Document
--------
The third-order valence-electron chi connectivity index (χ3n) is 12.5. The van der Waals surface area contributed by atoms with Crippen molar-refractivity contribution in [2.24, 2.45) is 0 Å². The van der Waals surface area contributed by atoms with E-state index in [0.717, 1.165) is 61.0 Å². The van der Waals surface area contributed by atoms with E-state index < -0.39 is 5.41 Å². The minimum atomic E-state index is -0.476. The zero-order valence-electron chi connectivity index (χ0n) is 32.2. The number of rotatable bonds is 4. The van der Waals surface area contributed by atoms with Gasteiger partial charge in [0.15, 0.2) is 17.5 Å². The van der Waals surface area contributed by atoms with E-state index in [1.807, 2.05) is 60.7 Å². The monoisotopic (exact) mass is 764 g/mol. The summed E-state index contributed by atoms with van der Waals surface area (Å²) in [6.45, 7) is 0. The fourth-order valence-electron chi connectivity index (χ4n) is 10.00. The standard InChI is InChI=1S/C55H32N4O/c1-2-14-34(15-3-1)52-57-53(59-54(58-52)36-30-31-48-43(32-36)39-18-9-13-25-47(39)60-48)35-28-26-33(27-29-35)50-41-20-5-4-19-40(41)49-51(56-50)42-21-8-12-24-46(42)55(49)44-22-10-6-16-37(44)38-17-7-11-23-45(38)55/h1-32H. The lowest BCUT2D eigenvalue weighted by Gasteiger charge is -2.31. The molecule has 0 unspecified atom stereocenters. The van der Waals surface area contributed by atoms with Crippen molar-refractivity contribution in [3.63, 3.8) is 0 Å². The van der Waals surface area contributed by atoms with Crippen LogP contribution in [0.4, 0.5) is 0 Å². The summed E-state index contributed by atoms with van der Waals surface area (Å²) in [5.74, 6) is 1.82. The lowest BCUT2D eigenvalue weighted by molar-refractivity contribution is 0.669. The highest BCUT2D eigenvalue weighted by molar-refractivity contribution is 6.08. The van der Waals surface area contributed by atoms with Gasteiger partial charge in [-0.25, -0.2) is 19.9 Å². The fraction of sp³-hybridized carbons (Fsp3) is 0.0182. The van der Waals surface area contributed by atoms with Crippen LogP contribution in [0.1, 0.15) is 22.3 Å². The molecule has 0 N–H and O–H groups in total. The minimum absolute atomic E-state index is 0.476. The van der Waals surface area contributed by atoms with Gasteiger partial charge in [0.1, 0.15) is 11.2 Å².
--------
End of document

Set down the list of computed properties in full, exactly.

The third-order valence-electron chi connectivity index (χ3n) is 12.5. The van der Waals surface area contributed by atoms with Crippen molar-refractivity contribution in [2.24, 2.45) is 0 Å². The van der Waals surface area contributed by atoms with E-state index in [0.717, 1.165) is 61.0 Å². The van der Waals surface area contributed by atoms with E-state index < -0.39 is 5.41 Å². The minimum atomic E-state index is -0.476. The zero-order valence-electron chi connectivity index (χ0n) is 32.2. The number of rotatable bonds is 4. The van der Waals surface area contributed by atoms with Gasteiger partial charge in [0.15, 0.2) is 17.5 Å². The van der Waals surface area contributed by atoms with E-state index in [1.807, 2.05) is 60.7 Å². The monoisotopic (exact) mass is 764 g/mol. The summed E-state index contributed by atoms with van der Waals surface area (Å²) in [6.45, 7) is 0. The fourth-order valence-electron chi connectivity index (χ4n) is 10.00. The standard InChI is InChI=1S/C55H32N4O/c1-2-14-34(15-3-1)52-57-53(59-54(58-52)36-30-31-48-43(32-36)39-18-9-13-25-47(39)60-48)35-28-26-33(27-29-35)50-41-20-5-4-19-40(41)49-51(56-50)42-21-8-12-24-46(42)55(49)44-22-10-6-16-37(44)38-17-7-11-23-45(38)55/h1-32H. The lowest BCUT2D eigenvalue weighted by Gasteiger charge is -2.31. The molecule has 0 unspecified atom stereocenters. The van der Waals surface area contributed by atoms with Crippen molar-refractivity contribution in [3.63, 3.8) is 0 Å². The van der Waals surface area contributed by atoms with Crippen LogP contribution in [0.4, 0.5) is 0 Å². The summed E-state index contributed by atoms with van der Waals surface area (Å²) in [5.74, 6) is 1.82. The lowest BCUT2D eigenvalue weighted by molar-refractivity contribution is 0.669. The highest BCUT2D eigenvalue weighted by molar-refractivity contribution is 6.08. The van der Waals surface area contributed by atoms with Gasteiger partial charge in [-0.25, -0.2) is 19.9 Å². The fraction of sp³-hybridized carbons (Fsp3) is 0.0182. The van der Waals surface area contributed by atoms with Crippen LogP contribution in [0.1, 0.15) is 22.3 Å². The molecule has 0 N–H and O–H groups in total. The minimum absolute atomic E-state index is 0.476. The van der Waals surface area contributed by atoms with Gasteiger partial charge in [0.1, 0.15) is 11.2 Å².